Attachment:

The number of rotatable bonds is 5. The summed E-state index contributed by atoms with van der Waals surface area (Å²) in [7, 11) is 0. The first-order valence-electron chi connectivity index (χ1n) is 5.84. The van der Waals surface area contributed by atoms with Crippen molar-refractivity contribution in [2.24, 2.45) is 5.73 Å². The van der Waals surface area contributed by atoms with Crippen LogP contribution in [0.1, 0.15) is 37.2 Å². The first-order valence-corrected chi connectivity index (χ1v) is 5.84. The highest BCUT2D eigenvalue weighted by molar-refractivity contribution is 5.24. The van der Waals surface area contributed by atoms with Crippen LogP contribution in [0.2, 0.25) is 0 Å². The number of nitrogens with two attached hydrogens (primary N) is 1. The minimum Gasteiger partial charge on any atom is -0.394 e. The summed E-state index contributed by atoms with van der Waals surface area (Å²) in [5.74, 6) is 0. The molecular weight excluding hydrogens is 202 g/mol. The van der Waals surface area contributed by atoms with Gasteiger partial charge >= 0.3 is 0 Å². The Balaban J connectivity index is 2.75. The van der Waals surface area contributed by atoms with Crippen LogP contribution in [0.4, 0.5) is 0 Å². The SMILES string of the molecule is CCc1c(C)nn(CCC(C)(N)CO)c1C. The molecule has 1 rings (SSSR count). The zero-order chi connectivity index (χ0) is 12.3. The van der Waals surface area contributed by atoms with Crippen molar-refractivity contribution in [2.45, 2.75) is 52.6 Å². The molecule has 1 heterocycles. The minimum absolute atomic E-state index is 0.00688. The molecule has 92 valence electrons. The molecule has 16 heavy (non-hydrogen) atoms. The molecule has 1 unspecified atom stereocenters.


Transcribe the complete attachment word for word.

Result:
The number of rotatable bonds is 5. The summed E-state index contributed by atoms with van der Waals surface area (Å²) in [7, 11) is 0. The first-order valence-electron chi connectivity index (χ1n) is 5.84. The van der Waals surface area contributed by atoms with Crippen molar-refractivity contribution in [2.24, 2.45) is 5.73 Å². The van der Waals surface area contributed by atoms with Crippen LogP contribution in [0.1, 0.15) is 37.2 Å². The first-order valence-corrected chi connectivity index (χ1v) is 5.84. The highest BCUT2D eigenvalue weighted by molar-refractivity contribution is 5.24. The van der Waals surface area contributed by atoms with Crippen LogP contribution in [0.2, 0.25) is 0 Å². The number of nitrogens with two attached hydrogens (primary N) is 1. The minimum Gasteiger partial charge on any atom is -0.394 e. The summed E-state index contributed by atoms with van der Waals surface area (Å²) in [5.74, 6) is 0. The molecular weight excluding hydrogens is 202 g/mol. The van der Waals surface area contributed by atoms with Gasteiger partial charge >= 0.3 is 0 Å². The Balaban J connectivity index is 2.75. The van der Waals surface area contributed by atoms with Crippen LogP contribution in [0.4, 0.5) is 0 Å². The SMILES string of the molecule is CCc1c(C)nn(CCC(C)(N)CO)c1C. The molecule has 1 rings (SSSR count). The zero-order chi connectivity index (χ0) is 12.3. The van der Waals surface area contributed by atoms with Crippen molar-refractivity contribution in [2.45, 2.75) is 52.6 Å². The molecule has 1 heterocycles. The minimum absolute atomic E-state index is 0.00688. The molecule has 92 valence electrons. The molecule has 16 heavy (non-hydrogen) atoms. The molecule has 1 unspecified atom stereocenters.